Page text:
So, you know, it made a lot of sense. And I sat here and listened to him and said, "Boy, that makes sense." And what do they do today? Hillary Clinton says, "I want to see what the contingency plans are for troop withdrawal in Iraq," sends a letter two months ago, and they come back today and accuse her essentially of betraying the troops. That is not the Harry Truman-Arthur Vandenberg-George Marshall plan.

DAVID BROOKS: Well, first, Lamar Alexander, he wants to be where the Iraq Study Group is. And he's right: There are 60 or 70 there. And you could have that tomorrow, which would totally transform the politics, the domestic politics of this war.

So what did we have instead of that? Well, I hung around the Senate the night they stayed all night to talk. It was a joke. The only way they could go through this process was by having no sense of the absurd. I watched as the Democrats walked down the steps of the Senate, surrounded by throngs of cameras. How they did it without giggling, I don't know, because it was just this stupid publicity stunt, a repetition of the same, old points everybody has been making, when privately they're all having serious conversations, but they wanted this publicity stunt, because it's partisan.

Generals say they need more time

David Brooks
New York Times Columnist
They think they're making military progress. They don't think they're making political progress. But they do think -- and you have begun to hear a shift in emphasis in the way they talk about how progress might somehow be possible.

JIM LEHRER: What do you make of what the generals have been saying in the last couple of days, "Hey, wait a minute, we may not have a really good take on the surge until November, hey, wait a minute"? In fact, a general said today, one outside of Baghdad, it may take a year before things are stable. What's going on here?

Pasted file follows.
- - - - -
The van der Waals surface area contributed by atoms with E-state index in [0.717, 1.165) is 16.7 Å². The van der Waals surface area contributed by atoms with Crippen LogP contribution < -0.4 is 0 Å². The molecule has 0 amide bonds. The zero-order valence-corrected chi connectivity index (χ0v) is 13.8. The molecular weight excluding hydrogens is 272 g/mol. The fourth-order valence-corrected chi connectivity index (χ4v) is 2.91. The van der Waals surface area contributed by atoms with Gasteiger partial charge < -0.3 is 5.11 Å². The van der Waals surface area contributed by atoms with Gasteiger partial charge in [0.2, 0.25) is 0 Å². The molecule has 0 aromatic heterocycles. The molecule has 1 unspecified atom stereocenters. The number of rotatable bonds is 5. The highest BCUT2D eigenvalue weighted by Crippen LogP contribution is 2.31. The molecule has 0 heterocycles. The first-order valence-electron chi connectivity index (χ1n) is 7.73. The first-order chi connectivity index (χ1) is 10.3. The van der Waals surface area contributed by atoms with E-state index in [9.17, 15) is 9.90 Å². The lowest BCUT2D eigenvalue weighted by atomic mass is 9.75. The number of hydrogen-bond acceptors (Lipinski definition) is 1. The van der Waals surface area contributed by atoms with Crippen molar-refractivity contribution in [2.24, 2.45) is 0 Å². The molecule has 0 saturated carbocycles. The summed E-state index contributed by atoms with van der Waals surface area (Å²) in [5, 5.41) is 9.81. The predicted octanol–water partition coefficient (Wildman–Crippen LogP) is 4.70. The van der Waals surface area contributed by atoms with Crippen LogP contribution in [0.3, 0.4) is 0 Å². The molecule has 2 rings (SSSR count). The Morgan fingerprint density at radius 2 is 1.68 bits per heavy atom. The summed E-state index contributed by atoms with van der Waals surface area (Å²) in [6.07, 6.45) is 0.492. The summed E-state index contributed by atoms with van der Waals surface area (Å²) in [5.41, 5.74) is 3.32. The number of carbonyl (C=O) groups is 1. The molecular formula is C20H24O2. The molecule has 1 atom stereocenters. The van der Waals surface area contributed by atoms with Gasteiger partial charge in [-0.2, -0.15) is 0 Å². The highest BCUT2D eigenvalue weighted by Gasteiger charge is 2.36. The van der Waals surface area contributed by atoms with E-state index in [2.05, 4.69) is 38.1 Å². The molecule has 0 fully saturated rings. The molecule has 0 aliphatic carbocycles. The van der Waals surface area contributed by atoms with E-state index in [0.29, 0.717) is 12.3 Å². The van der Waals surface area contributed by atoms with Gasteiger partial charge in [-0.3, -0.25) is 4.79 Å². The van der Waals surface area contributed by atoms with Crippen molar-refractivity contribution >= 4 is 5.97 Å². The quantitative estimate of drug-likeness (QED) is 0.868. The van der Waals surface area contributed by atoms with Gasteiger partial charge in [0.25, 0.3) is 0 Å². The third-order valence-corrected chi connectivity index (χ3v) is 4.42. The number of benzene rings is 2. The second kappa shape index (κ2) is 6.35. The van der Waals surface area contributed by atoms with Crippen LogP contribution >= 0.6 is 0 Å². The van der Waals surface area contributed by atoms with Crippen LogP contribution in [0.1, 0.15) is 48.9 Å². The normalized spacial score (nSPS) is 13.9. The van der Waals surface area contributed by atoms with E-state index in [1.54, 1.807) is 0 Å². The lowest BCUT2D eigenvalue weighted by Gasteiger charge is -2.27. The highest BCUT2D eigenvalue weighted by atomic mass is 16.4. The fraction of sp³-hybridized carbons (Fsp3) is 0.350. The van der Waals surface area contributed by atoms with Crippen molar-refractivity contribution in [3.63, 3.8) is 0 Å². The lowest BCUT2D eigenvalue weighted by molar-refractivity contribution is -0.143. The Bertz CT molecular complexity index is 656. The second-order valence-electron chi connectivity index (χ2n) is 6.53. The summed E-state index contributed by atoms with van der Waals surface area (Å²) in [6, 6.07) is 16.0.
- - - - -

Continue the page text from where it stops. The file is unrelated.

DAVID BROOKS: Right, well, I think that is, from what one hears, that is their genuine view. They think they're making military progress. They don't think they're making political progress. But they do think -- and you have begun to hear a shift in emphasis in the way they talk about how progress might somehow be possible.

And it has less to do with the Maliki government. It has much to do with giving local tribes and groups some sort of tough control over local areas. It's sort of the Anbar model. And they're talking about -- it's much more local thuggery, but at least it's order.

And so that's the model that you hear them talking about. And they do think that it is possible, over that time frame, to move toward that sort of model, which is not the democratic model anybody imagined. But they think it's possible. Whether it's true or not, who knows?

JIM LEHRER: What do you think?

MARK SHIELDS: I don't think it's politically acceptable here. I mean, I think that...

JIM LEHRER: Even if they're right, forget it, it isn't going to work here?

MARK SHIELDS: You heard the ambassador with Judy. He said the American will, I mean, the will of the Americans is flagging. I mean, that is the general perception, I mean, that there is not the patience -- or, rather, he didn't say the will. He said the patience is running out.

And I don't think there's any question, and I think that's why General Petraeus -- and right now, it's almost impossible to imagine how General Petraeus is going to come through with some sort of a rosy scenario by the middle of September. I don't think anybody...

JIM LEHRER: That's only 60 days.

MARK SHIELDS: That's right.

DAVID BROOKS: But the political patience is not like rainfall. It's not a natural phenomenon. It's something we can change. And let me say, I'm more uncertain about what to do than I've ever been in this war. I really have no clue. So I almost have no judgment on what we should do, stay or go. I really am so confused.